Tuesday, March 27
As an exercise in checking some intuitions, hopes, fears, etc., here are some statements I'd like to re-evaluate 5 and 10 years from now, if I'm around to do the evaluating.
This is just me being depressing; it's definitely not a coherent thesis about the future. You should skip reading it. If you're looking for depressing material about the future that might actually be worth your time, Charlie Stross has a blog. (Or if you really, really want to feel bad, there's always Peter Watts.)
1. Cryptocurrency (at least as formulated in 2018) is a scam, a nascent energy use disaster, and a probable driver of inequality in an already dangerously inequitable system. Blockchain-adjacent techniques will demonstrate various kinds of utility, but if everybody's still talking about "crypto" in a decade this utility will probably be overshadowed by the damage Bitcoin and all its children have wrought. I will still be irritated that "crypto" somehow became shorthand for "cryptocurrency".
2. Early 2018 is seeing stronger and more generalized public Facebook backlash than we've gotten before. (The flashpoint at the moment is the whole Cambridge Analytica thing.) Here's my prediction: Facebook isn't going anywhere, but even if it does suffer reversals, the model it represents will only have increased its actual dominance by 2023 or 2028.
2a. The movement to rebuild a more decentralized, federated, &
protocol-driven network outside of surveillance capitalism isn't going away.
It will gain adherents and build more robust infrastructure. It will also
remain marginal, ideologically driven (as opposed to widely adopted on
practical grounds), and incapable of mounting any fundamental challenge
to a status quo dominated by megacorporations with control over most of the
devices, most of the data, and most of the intensively-surveilled public and
private sphere. Neo-Luddite tendencies will begin to more noticeably produce
isolationist communities in the
real physical world.
2b. US legislation affecting social media, networks, software, and privacy will have further entrenched, rather than limited, the power dynamic described in 2a. EU legislation on privacy won't prove entirely useless at protecting users, but mostly it'll just add some bureaucratic overhead without being drastic enough to really hamper actors at the scale of Facebook, Google, and Amazon.
3. Desktop computing won't be dead, but it'll be widely viewed as obsolete and on its way out. Physical keyboards will be increasingly seen as an affectation even for professionals. It will be getting hard to even buy a mouse.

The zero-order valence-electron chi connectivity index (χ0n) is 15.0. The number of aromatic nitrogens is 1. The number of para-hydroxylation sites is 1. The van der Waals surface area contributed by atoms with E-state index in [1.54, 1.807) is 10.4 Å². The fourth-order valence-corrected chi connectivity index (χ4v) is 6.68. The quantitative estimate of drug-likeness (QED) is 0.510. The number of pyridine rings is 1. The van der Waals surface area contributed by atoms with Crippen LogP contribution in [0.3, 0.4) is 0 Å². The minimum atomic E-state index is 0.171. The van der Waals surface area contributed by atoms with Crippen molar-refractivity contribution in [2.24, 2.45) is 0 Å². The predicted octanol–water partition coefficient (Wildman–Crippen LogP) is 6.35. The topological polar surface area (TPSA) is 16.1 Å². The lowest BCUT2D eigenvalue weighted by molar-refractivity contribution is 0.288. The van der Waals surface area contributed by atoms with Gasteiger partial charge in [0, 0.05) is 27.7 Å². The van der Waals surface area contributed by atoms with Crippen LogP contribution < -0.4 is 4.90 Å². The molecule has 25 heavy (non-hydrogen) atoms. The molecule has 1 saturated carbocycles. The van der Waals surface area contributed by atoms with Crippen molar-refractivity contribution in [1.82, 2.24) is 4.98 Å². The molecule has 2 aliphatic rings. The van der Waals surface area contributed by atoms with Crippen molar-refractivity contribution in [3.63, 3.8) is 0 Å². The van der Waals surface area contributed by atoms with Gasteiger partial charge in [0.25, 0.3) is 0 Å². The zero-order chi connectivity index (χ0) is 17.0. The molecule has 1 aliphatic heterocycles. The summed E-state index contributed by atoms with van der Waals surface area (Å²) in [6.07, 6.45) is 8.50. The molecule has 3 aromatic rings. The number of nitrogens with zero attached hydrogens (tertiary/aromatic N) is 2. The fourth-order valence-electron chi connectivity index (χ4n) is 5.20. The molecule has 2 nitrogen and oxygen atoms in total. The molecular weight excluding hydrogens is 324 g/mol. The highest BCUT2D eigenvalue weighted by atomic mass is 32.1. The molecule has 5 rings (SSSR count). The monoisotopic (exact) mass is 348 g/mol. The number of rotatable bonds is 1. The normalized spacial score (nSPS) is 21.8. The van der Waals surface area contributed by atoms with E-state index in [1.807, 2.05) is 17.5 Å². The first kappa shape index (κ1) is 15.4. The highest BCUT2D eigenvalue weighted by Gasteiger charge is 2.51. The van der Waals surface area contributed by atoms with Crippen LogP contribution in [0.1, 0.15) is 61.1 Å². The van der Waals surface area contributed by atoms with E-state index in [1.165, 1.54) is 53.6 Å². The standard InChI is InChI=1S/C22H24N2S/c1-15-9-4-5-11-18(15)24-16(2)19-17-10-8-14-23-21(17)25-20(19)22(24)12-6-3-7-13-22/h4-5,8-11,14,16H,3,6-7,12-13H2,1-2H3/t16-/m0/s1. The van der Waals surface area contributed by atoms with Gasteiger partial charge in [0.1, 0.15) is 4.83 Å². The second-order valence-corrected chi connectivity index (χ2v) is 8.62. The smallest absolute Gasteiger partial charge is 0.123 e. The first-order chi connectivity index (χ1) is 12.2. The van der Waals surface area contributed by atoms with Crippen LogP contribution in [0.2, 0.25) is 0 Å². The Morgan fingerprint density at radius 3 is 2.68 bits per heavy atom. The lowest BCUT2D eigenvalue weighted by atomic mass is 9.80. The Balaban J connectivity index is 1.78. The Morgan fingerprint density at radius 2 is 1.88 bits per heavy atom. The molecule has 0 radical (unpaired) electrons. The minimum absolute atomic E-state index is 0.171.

4. Always-on cameras and microphones will be totally normalized across every family of widely-used consumer computing device, and almost no public space in the developed world will be free of permanent video and audio logging to cloud services.
5. Mass shootings will continue at more or less the same pace in the US, if not increase substantially. Aside from relatively minor concessions like banning bump stocks, no very effective restrictions on gun ownership will make it into federal law. Traditional gun culture's adherence will nevertheless have declined substantially, and an escalation in far-right racist power-fantasy gun culture among non-rural white people who have never hunted or gone sport shooting a day in their lives probably won't be enough to make up for it numerically.
6. Driverless cars will be happening for real, and like Uber or Lyft, they'll have serious practical advantages for prosperous (sub)urbanites and the professional class. They'll also gut public transit systems, increase congestion and passenger miles traveled, further marginalize poor people and "gig economy" laborers, and double as data sponges for various megacorps. Truckers will be looking real worried.
6a. There will still be no genuinely serious indications of a shift in the United States away from car-centric development patterns and lifestyles.
7. It'll become much easier to tell that skilled tech worker leverage against employers is going to decrease while automation ramps up and software power further consolidates. People in the industry won't be quite as nervous as truckers, but they'll be getting there.
7a. The window of available time for people in software to unionize with any effective power will obviously be narrowing. People in software will not have unionized at any scale and no credible efforts will be underway.
8. It will no longer be possible to trust any video, photo, or audio recording without cryptographically verified signatures from a reputable party. It'll be getting pretty easy to fake a lot of stuff in realtime.
8a. Fully machine-generated music will really start to take off.
9. In five years, weed will be well on its way to legal nationwide. In ten, it'll pretty much be there, or at least effectively decriminalized. There'll be some real casualties because lots of people are going to smoke a mind-destroying volume of concentrated THC all day long every day. On balance, it'll still probably be an improvement in public health. It will not, despite every stoned conversation you've ever had about legalization, fix the problems of mass incarceration.
10. No meaningful reforms of policing in America will have gained any traction. When I go to look at this list again, I will be able to recall one or more killings of an unarmed black civilian by law enforcement within the previous 2-3 months.
11. Various socialisms are going to become increasingly mainstream positions in the US. As an unfortunate corollary, the actual no-shit authoritarian left will be a recognizable factor in political life.
12. We'll have permanently lost a few more large mammal species, but the really telling numbers will be increasingly comprehensive evidence of massive decline in absolute numbers of birds, insects, fish, amphibians, etc.